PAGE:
As you certainly know, we are in the heart of the presidential campaign season. With all of the focus on the horserace aspect of the democratic process, it can be difficult to dig into details of policy. With that in mind, here’s a closer look into where the candidates stand on healthcare, and specifically the Affordable Care Act. We’ve also put together an interactive, nonpartisan matrix on each of the candidate’s positions, which you can find here.
Now, it’s true that the Democrats are generally in favor of continuing the ACA, while Republicans are all promising to repeal it. However, there are important nuances in each candidate’s position. Importantly for employers, all of the remaining candidates say they intend to repeal the Cadillac tax. That doesn’t mean you can ignore the impending tax, but it’s certainly an important development to keep an eye on once we have a new president.
While Democrats Hillary Clinton and Bernie Sanders both support the ACA, they have indicated they intend to make adjustments to it so that citizens pay less for coverage. For Clinton this means, among other things, lowering deductibles and the cost of pharmaceutical drugs. Clinton has also promised to “take on” big insurance and pharmaceutical companies. Sanders, perhaps predictably, has indicated that he prefers a single-payer system, which he has called his “Medicare-for-all” plan.” Clinton has called into question Sanders’ ability to deliver on such an expansive healthcare system and has said in the debates that her plan will more closely resemble President Obama’s plan.
On the Republican side, there’s a contest to see who can hit the ACA piñata the hardest, and they’ve all promised to repeal the Act. For the most part, the candidates would like to give more power and responsibility to consumers, arguing for health policies that embrace flexibility, portability and free-market principles. Ted Cruz has voted to repeal the ACA and has proposed the “Health Care Choice Act” as an alternative. He recently said on the campaign trail that he’d like to unbundle health insurance from employment. Marco Rubio, John Kasich and Ben Carson have all discussed increasing consumerism, and have proposed several ways to make that happen.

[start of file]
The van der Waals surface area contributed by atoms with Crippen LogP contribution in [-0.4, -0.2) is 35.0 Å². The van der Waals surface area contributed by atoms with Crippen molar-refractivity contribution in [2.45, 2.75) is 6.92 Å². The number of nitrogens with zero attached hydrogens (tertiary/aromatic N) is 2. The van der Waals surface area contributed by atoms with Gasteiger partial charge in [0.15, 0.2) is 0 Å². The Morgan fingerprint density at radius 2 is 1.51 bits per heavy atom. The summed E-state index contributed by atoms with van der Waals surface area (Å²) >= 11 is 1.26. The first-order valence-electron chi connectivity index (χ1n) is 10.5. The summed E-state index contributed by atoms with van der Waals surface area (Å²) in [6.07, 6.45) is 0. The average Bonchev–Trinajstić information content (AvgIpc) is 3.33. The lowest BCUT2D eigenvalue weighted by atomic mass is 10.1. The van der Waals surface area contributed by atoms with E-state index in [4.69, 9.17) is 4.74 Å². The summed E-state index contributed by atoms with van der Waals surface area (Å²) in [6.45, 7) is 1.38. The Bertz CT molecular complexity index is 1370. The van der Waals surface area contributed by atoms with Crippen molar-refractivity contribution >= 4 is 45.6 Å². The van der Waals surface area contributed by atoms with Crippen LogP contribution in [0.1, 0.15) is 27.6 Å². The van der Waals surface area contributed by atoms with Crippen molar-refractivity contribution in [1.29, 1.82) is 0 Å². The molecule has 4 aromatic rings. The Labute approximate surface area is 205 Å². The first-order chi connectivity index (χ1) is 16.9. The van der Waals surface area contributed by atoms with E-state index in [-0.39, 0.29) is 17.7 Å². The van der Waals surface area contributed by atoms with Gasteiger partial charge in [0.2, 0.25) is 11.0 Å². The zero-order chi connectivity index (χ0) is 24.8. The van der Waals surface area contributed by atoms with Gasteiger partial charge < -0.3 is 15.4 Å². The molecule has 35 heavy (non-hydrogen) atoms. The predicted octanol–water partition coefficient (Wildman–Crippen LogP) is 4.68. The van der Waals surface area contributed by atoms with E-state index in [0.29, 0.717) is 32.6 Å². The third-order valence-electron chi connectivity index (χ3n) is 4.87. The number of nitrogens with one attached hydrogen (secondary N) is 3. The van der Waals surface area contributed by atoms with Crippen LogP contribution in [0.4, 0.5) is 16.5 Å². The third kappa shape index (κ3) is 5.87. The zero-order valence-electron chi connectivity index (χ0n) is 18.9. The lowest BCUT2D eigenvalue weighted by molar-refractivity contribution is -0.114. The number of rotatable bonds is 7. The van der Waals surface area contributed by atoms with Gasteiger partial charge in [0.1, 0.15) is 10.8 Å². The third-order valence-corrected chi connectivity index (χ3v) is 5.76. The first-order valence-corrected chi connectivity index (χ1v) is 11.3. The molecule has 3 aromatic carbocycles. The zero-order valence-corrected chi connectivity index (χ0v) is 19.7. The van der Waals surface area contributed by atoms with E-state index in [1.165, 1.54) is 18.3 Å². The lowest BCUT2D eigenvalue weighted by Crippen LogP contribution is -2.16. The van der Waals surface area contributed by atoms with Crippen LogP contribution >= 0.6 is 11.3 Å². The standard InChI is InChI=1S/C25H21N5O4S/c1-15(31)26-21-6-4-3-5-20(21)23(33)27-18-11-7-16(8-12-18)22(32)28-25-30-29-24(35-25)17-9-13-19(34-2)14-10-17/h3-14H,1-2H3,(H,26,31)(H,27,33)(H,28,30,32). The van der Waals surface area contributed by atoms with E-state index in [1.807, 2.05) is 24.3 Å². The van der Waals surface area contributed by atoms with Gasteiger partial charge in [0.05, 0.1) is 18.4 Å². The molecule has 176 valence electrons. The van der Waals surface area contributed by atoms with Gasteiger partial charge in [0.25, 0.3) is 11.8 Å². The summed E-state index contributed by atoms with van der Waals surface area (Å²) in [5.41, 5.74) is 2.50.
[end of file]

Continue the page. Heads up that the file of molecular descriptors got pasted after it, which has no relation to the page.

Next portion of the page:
Both Carson and Jeb Bush have discussed changing Medicaid; Carson wants to completely overhaul it, while Bush wants to give more power to the states. Donald Trump has also talked about returning authority to the states, and allowing individuals to more easily buy insurance across state lines.
At this time, only a few of the candidates have released very detailed healthcare proposals, making it difficult to determine precisely how their presidency will impact your organization’s benefit plans and policies. However, one thing is clear, plans to eliminate the current employer-sponsored health insurance model (whether through a single-payer system or otherwise) could have a devastating effect on your organization’s ability to recruit and retain the best workers. Further, such plans may involve eliminating or eroding the current tax benefits for employer-sponsored health insurance, which no employer wants to see.
Let’s not forget about the fact that little has been said about what will replace the ACA. For the last several years, there has been a lot of talk about repealing the law. Our position all along has been that the ACA, in one form or another, is here to stay. Despite the Republican candidates’ universal vow to overturn it, there’s no guarantee that Congress will go along with the plan, and there’s certainly a chance that at least one Republican candidate changes his mind.
These candidate positions are worthy of our close attention. The health insurance policy debate is more than just an ongoing conversation on the campaign trail. It’s a vital discussion that directly impacts the cost of doing business, whether that means being able to provide adequate health insurance coverage that keeps your employees healthy and productive, or attracting and retaining the top talent in a competitive industry.